Invasive species have been documented to cause a decline in species density and richness that has led to major ecological impacts (Ebling et al., 1959). For example, C. maenas is responsible for the decline and collapse of species such as Katelysia scalerina,Mya arenaria, Cancer magister, as well as many other species, because this crab is a voracious omnivore and skilled competitor (Smith et al., 1955; Ropes, 1968; Walton et al.; MacDonald, 2000). Yet an important question for marine conservation biologists is “What are the characteristics of a successful global marine invader?”

Characteristics of a good invader: Based on the biology of Carcinus maenas

Determining general characteristics of successful marine invaders is important to understanding and preventing further marine bioinvasions, but the answer still remains an elusive challenge (Carleton 1996; Cohen et al. 1995). Yet scientists can study C. maenas, the most successful marine invader, to hopefully shed light on, and possibly understand the important biological characteristics of a good marine invader. This could help to identify strategies for recognizing potential future marine invaders and susceptibility of marine environments and areas to certain invaders. This could lead to better-informed policies and prioritizing monetary resources and time for the monumental problem of marine bioinvasions. Once an invasion occurs, eradication and control of the bioinvader is hard or impossible, so prevention is critical.

Carcinus maenas possesses important characteristics to not only enable it to be transported but also to thrive when it reaches new habitat. Firstly, C. maenas has a planktonic larval stage that allows it to be transported by the vector of ships’ ballast water (Carleton, 1987). Secondly, C. maenas is an excellent osmo-regulator, therefore it is a euryhaline species that can tolerate ranges of salinity from 35 down to 4 parts per thousand (Crothers, 1967). The crab can also withstand temperatures in the range of 22 to –1°C (Cohen et al., 1995). This allows C. maenas to inhabit a diverse range of marine ecosystems. Another important characteristic is that C. maenas is an omnivore and therefore food is usually not a limiting agent (Walne & Dean 1972; Lohrer et al., 2002). So by having the characteristics of a generalist, C. maenas can endure a wide range of environmental conditions, possibly explaining why the species has obtained its extensive global invasive range.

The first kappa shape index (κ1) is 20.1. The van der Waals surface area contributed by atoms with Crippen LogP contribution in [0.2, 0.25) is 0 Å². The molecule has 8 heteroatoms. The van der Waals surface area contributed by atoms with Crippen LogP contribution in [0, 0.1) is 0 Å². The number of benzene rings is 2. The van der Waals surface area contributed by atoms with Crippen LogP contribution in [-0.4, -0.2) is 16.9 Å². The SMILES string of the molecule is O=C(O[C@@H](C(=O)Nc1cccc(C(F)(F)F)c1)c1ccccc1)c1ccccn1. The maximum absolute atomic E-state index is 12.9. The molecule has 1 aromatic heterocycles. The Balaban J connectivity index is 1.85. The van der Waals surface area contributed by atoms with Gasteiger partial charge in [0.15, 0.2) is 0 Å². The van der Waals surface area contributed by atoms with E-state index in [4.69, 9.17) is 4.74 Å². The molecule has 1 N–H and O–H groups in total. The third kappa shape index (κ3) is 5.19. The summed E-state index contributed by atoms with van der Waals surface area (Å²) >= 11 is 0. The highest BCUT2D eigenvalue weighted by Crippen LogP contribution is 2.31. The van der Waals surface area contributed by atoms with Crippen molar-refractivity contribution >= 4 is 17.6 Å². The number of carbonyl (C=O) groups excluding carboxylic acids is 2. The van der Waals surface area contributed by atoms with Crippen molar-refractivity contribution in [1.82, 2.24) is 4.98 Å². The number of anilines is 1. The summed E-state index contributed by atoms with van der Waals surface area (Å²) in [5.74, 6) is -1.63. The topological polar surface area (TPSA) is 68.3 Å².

The main vectors for transporting marine invaders from their native to the invasive range, has been in the uptake and discharge of ballast water by shipping vessels and/or attachment or association with fouling organisms on the ships’ hulls (Grosholz and Ruiz 1996). Ballast water has been considered the primary vector for its dispersal (Carleton, 1989). This vector is the driving force that has allowed C. maenas to move from its native range of the Atlantic coast of Europe to an extensive introduced range that includes both coasts of North America, South Africa, Australia, and Tanzania (Crothers, 1967; Grosholz & Ruiz 1996). Although the transport vector of marine invaders has been studied and is understood, the mechanism for their establishment is a topic of great debate and divergence.